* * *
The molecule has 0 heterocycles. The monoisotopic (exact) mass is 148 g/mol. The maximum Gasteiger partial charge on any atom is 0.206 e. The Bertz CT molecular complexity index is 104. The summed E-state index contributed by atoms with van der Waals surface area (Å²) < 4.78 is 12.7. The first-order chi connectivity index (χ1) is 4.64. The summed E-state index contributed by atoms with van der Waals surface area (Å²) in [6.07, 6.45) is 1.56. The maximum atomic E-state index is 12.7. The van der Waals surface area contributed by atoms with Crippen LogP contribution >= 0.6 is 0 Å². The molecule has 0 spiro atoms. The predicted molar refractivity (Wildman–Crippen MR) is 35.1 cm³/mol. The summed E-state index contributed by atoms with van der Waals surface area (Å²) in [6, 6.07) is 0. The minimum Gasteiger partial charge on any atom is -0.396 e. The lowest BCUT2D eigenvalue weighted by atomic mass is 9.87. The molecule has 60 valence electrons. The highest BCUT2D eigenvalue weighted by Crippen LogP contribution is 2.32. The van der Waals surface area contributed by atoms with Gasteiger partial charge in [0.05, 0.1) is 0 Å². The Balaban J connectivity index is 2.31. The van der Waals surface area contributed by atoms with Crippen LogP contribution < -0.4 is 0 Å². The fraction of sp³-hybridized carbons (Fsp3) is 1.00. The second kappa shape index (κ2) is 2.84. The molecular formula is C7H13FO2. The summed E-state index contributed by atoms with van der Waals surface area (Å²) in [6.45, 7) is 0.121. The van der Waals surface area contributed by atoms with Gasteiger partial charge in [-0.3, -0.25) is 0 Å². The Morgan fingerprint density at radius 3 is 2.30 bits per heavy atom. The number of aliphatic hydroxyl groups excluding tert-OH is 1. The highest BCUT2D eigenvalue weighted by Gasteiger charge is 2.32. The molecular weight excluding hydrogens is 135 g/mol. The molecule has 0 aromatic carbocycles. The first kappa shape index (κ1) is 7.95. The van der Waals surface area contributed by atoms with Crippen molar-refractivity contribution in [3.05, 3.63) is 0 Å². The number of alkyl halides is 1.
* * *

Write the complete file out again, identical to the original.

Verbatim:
The molecule has 0 heterocycles. The monoisotopic (exact) mass is 148 g/mol. The maximum Gasteiger partial charge on any atom is 0.206 e. The Bertz CT molecular complexity index is 104. The summed E-state index contributed by atoms with van der Waals surface area (Å²) < 4.78 is 12.7. The first-order chi connectivity index (χ1) is 4.64. The summed E-state index contributed by atoms with van der Waals surface area (Å²) in [6.07, 6.45) is 1.56. The maximum atomic E-state index is 12.7. The van der Waals surface area contributed by atoms with Crippen LogP contribution >= 0.6 is 0 Å². The molecule has 0 spiro atoms. The predicted molar refractivity (Wildman–Crippen MR) is 35.1 cm³/mol. The summed E-state index contributed by atoms with van der Waals surface area (Å²) in [6, 6.07) is 0. The minimum Gasteiger partial charge on any atom is -0.396 e. The lowest BCUT2D eigenvalue weighted by atomic mass is 9.87. The molecule has 60 valence electrons. The highest BCUT2D eigenvalue weighted by Crippen LogP contribution is 2.32. The van der Waals surface area contributed by atoms with Gasteiger partial charge in [0.05, 0.1) is 0 Å². The Balaban J connectivity index is 2.31. The van der Waals surface area contributed by atoms with Crippen LogP contribution < -0.4 is 0 Å². The fraction of sp³-hybridized carbons (Fsp3) is 1.00. The second kappa shape index (κ2) is 2.84. The molecular formula is C7H13FO2. The summed E-state index contributed by atoms with van der Waals surface area (Å²) in [6.45, 7) is 0.121. The van der Waals surface area contributed by atoms with Gasteiger partial charge in [-0.3, -0.25) is 0 Å². The Morgan fingerprint density at radius 3 is 2.30 bits per heavy atom. The number of aliphatic hydroxyl groups excluding tert-OH is 1. The highest BCUT2D eigenvalue weighted by Gasteiger charge is 2.32. The molecular weight excluding hydrogens is 135 g/mol. The molecule has 0 aromatic carbocycles. The first kappa shape index (κ1) is 7.95. The van der Waals surface area contributed by atoms with Crippen molar-refractivity contribution in [3.05, 3.63) is 0 Å². The number of alkyl halides is 1.